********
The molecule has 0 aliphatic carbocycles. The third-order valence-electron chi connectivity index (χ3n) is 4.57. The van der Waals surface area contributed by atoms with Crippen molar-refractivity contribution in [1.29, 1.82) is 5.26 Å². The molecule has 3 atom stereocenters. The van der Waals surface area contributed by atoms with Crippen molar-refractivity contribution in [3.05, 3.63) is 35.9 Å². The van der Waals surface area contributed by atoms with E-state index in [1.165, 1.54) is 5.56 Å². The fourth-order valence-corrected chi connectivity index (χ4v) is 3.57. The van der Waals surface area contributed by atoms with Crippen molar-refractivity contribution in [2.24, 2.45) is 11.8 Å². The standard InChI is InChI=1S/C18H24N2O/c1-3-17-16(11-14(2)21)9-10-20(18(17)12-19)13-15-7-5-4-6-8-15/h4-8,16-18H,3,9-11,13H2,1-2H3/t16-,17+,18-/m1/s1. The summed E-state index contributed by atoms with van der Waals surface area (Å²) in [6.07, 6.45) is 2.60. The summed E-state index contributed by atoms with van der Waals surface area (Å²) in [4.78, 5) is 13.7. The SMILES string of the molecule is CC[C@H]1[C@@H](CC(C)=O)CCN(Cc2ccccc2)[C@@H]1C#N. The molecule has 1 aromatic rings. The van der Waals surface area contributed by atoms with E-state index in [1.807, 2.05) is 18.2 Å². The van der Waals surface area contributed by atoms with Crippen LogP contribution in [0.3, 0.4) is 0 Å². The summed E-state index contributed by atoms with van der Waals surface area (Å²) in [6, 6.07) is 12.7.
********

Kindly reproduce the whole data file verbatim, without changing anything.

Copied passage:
The molecule has 0 aliphatic carbocycles. The third-order valence-electron chi connectivity index (χ3n) is 4.57. The van der Waals surface area contributed by atoms with Crippen molar-refractivity contribution in [1.29, 1.82) is 5.26 Å². The molecule has 3 atom stereocenters. The van der Waals surface area contributed by atoms with Crippen molar-refractivity contribution in [3.05, 3.63) is 35.9 Å². The van der Waals surface area contributed by atoms with E-state index in [1.165, 1.54) is 5.56 Å². The fourth-order valence-corrected chi connectivity index (χ4v) is 3.57. The van der Waals surface area contributed by atoms with Crippen molar-refractivity contribution in [2.24, 2.45) is 11.8 Å². The standard InChI is InChI=1S/C18H24N2O/c1-3-17-16(11-14(2)21)9-10-20(18(17)12-19)13-15-7-5-4-6-8-15/h4-8,16-18H,3,9-11,13H2,1-2H3/t16-,17+,18-/m1/s1. The summed E-state index contributed by atoms with van der Waals surface area (Å²) in [6.07, 6.45) is 2.60. The summed E-state index contributed by atoms with van der Waals surface area (Å²) in [4.78, 5) is 13.7. The SMILES string of the molecule is CC[C@H]1[C@@H](CC(C)=O)CCN(Cc2ccccc2)[C@@H]1C#N. The molecule has 1 aromatic rings. The van der Waals surface area contributed by atoms with E-state index in [1.807, 2.05) is 18.2 Å². The van der Waals surface area contributed by atoms with Crippen LogP contribution in [0.3, 0.4) is 0 Å². The summed E-state index contributed by atoms with van der Waals surface area (Å²) in [6, 6.07) is 12.7.